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Klamath water pact said at risk
July 14, 2007 by David Whitney, Sacramento Bee
WASHINGTON -- Some House Republicans are worried that a congressional hearing into Vice President Dick Cheney's intervention in the Klamath River basin crisis five years ago could upset negotiations to end years of battling over the water.
The Washington Post reported last month that Cheney secretly intervened in 2002 in an effort to make sure the Bureau of Reclamation didn't repeat the shutoff of irrigation water to farmers to protect endangered fish.
After the story appeared, 36 California and Oregon Democrats asked for a hearing on the issue, saying the vice president's political interference may have helped cause the die-off of 70,000 salmon, producing a fishery disaster from Portland, Ore., to Morro Bay on California's Central Coast.
Those talks, while secret, have caused many to believe a deal could be reached by the end of the year, resolving many of the thorniest policies over how water is allocated in the basin.
Doolittle said he is concerned about repoliticizing the Klamath controversy because it could upset the negotiations.
"That would be a shame, because this has been a largely intractable problem until the political miracle happened -- which is that all the different interests in the basin decided to work together," Doolittle said.
"I would hate to see something that took so long to gel impeded, because we truly do have the promise of getting this issue resolved," he said.
In their letter, the three Republicans asked for a separate Yreka hearing focused on the cooperation.
"By highlighting the positive efforts that have occurred in the basin since the devastating water shutoff of 2001 and the 2002 fish die-off, and the constructive dialogue that is ongoing, we believe Congress can highlight how political differences can be set aside in an effort to reach solutions that enable all interests to get well together," they said.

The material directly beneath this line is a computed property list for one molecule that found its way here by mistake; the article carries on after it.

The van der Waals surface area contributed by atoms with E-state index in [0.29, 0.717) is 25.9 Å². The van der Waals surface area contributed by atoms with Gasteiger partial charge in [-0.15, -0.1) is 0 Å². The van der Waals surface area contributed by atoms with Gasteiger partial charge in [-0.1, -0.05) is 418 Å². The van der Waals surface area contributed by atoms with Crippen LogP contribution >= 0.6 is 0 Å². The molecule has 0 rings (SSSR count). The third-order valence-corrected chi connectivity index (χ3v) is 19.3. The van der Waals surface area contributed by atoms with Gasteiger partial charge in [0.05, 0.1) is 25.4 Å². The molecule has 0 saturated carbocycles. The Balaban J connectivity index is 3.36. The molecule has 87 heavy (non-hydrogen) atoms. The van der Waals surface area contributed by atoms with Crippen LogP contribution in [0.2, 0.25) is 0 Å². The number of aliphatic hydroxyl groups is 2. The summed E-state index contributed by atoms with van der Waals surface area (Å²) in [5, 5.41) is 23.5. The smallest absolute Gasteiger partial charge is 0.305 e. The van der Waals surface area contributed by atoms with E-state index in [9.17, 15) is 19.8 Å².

But as of Friday, Herger's office said it still had received no response to the Yreka hearing request, and Herger said in the interview he was getting increasingly pessimistic it would be held.
Federal officials were reluctant to comment on whether the hearings could have an impact on negotiations.
"Hopefully, there would be no impact," said Jeff McCracken, the Bureau of Reclamation's spokesman in Sacramento. But McCracken said the subject of the Washington hearing is inherently contentious and political.
Greg Addington, executive director of the Klamath Water Users Association, said he is worried the Washington hearing will ignite new battles over old issues.
"I'm not sure what good comes out of this," he said. "We're doing good things now. These talks are difficult but productive. We want to look forward, to move on. Depending on how this hearing is handled, this could be politically very difficult."
Glen Spain, spokesman for the Pacific Coast Federation of Fishermen's Associations, which has been highly critical of Bush administration water policies in the Klamath basin, said he thinks Congress can review history without harming the talks.
"Congress and the public have a right to know what happened," Spain said. But he credited the administration for its more recent support of negotiations, calling them "far more productive than the mistakes of the past."
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